if a+ b >12 ... then the main equation is not satisfied (i.e if a + b = 13 then 5(a + b) = 65 ... which is greater than 63 and hance impossible )
So the answer is 10, 11 or 12.
Now similarly using 10 or 11 the answer is in fraction which cannot be the case( as we are dealing with whole fruits ) ... hence answer is 11 or B
_________________

Please give me kudos, if you like the above post.
Thanks.

Manager
Status: GMAT Preperation
Joined: 04 Feb 2010
Posts: 105
Concentration: Social Entrepreneurship, Social Entrepreneurship
GPA: 3
WE: Consulting (Insurance)
Followers: 1

Kudos [?]: 10 [2] , given: 15

Re: PS - Certain Fruit stand - OG 12 [#permalink]  29 Oct 2010, 22:55
2
KUDOS
hI ALL,

this is one of the first good questions i encountered.. here is what i did:

7a + 5b = 63
2a+5a+5b=63
2a+5(a+b)=63
i started substituting the answer choices
lets start wit 12
2a+5(12)=63 => 2a=3 .. a has to be an integer.. so no
2a+5(11)=63 => 2a=8 => a = 4 good.. but still need to check 13
2a+5(10)=63 => 2a=13 .. a has to be an integer.. so no
2a+5(13)=63 => 2a=-2 ==> a had to be +ve .. so no good

so 11 is the answer
Senior Manager
Joined: 11 May 2010
Posts: 289
Location: United Kingdom
Concentration: Entrepreneurship, Technology
GMAT Date: 10-22-2011
GPA: 3
WE: Information Technology (Internet and New Media)
Followers: 4

Kudos [?]: 29 [0], given: 12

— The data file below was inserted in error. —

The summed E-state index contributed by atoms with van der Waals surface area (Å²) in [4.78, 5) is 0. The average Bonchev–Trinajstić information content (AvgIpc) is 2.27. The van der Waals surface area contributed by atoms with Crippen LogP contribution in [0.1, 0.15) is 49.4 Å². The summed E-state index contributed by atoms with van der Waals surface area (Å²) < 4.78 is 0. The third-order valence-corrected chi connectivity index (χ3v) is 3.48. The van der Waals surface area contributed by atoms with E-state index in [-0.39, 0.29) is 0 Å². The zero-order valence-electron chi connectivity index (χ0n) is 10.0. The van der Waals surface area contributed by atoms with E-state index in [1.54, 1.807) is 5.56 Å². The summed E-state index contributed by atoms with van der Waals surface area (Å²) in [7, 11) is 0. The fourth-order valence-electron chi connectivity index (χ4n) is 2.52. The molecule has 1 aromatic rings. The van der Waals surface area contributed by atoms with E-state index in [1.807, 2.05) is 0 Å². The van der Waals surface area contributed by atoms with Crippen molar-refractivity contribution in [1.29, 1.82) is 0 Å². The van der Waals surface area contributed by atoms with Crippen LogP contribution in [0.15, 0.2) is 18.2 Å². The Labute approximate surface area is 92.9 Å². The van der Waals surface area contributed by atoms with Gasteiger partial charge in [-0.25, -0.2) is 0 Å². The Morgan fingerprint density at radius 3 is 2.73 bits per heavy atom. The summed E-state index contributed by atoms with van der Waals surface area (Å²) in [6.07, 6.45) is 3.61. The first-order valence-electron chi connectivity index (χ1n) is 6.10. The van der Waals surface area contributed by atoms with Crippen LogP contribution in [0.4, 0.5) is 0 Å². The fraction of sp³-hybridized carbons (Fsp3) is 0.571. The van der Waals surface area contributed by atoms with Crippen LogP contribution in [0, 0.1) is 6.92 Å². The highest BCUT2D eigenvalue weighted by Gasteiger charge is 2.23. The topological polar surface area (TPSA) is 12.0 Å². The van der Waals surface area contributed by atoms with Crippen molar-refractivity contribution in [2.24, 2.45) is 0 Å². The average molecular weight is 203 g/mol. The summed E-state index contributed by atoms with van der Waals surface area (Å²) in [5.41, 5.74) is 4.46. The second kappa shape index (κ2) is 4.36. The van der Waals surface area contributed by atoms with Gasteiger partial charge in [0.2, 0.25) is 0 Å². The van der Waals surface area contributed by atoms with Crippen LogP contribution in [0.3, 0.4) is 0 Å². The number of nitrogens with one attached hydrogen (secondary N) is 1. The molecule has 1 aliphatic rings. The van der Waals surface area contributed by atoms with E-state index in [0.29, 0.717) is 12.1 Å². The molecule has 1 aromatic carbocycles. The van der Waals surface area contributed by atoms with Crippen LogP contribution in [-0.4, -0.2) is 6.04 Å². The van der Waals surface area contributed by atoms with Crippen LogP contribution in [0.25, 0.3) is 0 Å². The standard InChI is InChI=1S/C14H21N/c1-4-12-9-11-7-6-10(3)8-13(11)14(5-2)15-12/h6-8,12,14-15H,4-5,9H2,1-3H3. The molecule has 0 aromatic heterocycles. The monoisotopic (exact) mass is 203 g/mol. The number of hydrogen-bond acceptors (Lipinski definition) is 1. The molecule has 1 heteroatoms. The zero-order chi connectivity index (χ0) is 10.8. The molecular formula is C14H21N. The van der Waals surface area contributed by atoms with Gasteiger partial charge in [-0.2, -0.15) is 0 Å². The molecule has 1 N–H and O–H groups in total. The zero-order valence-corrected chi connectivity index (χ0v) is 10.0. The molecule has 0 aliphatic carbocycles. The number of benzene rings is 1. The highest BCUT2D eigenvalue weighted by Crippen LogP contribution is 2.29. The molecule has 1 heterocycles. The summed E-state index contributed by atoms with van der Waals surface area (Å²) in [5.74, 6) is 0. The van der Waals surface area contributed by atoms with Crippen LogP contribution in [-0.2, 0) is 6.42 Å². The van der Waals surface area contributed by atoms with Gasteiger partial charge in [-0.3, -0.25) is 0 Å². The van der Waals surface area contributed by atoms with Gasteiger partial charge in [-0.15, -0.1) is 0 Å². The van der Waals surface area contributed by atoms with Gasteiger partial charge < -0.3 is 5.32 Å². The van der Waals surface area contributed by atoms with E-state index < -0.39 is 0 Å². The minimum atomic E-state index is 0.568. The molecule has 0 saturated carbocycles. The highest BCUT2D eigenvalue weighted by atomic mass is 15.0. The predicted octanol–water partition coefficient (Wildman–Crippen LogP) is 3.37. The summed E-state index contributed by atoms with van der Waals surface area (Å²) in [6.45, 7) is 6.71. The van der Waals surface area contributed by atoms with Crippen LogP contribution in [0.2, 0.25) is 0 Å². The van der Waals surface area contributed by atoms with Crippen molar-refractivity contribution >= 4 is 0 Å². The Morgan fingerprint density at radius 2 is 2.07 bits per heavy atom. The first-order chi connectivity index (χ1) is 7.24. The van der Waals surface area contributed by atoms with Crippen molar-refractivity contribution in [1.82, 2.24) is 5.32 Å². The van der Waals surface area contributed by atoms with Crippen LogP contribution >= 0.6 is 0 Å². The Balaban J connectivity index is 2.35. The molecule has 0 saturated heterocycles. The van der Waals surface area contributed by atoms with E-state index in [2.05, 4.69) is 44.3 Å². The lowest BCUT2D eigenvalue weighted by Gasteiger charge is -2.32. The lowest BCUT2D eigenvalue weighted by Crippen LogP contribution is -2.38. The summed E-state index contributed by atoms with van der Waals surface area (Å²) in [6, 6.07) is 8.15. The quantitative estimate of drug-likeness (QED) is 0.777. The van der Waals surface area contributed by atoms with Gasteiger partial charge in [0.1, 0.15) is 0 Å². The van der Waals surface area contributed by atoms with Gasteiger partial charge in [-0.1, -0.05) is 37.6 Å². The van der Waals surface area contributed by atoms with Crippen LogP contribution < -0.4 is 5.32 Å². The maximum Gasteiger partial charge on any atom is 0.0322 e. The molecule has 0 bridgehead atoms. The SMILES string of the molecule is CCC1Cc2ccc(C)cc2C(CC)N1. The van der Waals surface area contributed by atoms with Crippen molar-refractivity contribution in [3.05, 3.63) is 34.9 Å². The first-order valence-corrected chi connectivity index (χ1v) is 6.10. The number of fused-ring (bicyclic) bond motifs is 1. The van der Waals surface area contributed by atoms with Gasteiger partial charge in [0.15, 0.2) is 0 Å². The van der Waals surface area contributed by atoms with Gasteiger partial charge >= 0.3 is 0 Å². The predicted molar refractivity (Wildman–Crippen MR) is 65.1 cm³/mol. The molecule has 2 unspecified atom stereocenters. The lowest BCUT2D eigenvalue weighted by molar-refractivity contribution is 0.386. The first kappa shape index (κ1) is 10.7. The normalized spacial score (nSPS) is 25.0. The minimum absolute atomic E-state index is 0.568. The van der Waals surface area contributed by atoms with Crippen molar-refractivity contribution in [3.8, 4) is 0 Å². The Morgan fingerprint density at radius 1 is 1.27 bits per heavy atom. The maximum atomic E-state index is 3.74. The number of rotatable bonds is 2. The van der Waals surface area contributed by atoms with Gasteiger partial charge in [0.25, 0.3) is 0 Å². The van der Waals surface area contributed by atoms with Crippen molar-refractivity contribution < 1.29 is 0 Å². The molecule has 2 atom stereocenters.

Re: PS - Certain Fruit stand - OG 12 [#permalink]  03 Nov 2010, 12:08
Hi all

I can't understand MGMAT's OG guide answer for this one...

1st question: why can't you exchange apples with bananas 1 for 1 until you get the right answer?

2nd question: They're banging on about 5 apples having the same value as 7 bananas, then taking 5 apples away from the 'partial solution ~(i.e. when A = 9 and B = 0) and adding 7 bananas... Why would you do that? It makes no sense to me... If you set the vlaue of the apples = bananas you get them both equalling \$3.50 in value which equals \$7 between both of them... which is clearly over \$63 ...

this is really doing my head in!

thanks
Veritas Prep GMAT Instructor
Joined: 16 Oct 2010
Posts: 4668
Location: Pune, India
Followers: 1072

Kudos [?]: 4776 [0], given: 163

Re: PS - Certain Fruit stand - OG 12 [#permalink]  03 Nov 2010, 19:17
Expert's post
n2739178 wrote:
Hi all

I can't understand MGMAT's OG guide answer for this one...

1st question: why can't you exchange apples with bananas 1 for 1 until you get the right answer?

2nd question: They're banging on about 5 apples having the same value as 7 bananas, then taking 5 apples away from the 'partial solution ~(i.e. when A = 9 and B = 0) and adding 7 bananas... Why would you do that? It makes no sense to me... If you set the vlaue of the apples = bananas you get them both equalling \$3.50 in value which equals \$7 between both of them... which is clearly over \$63 ...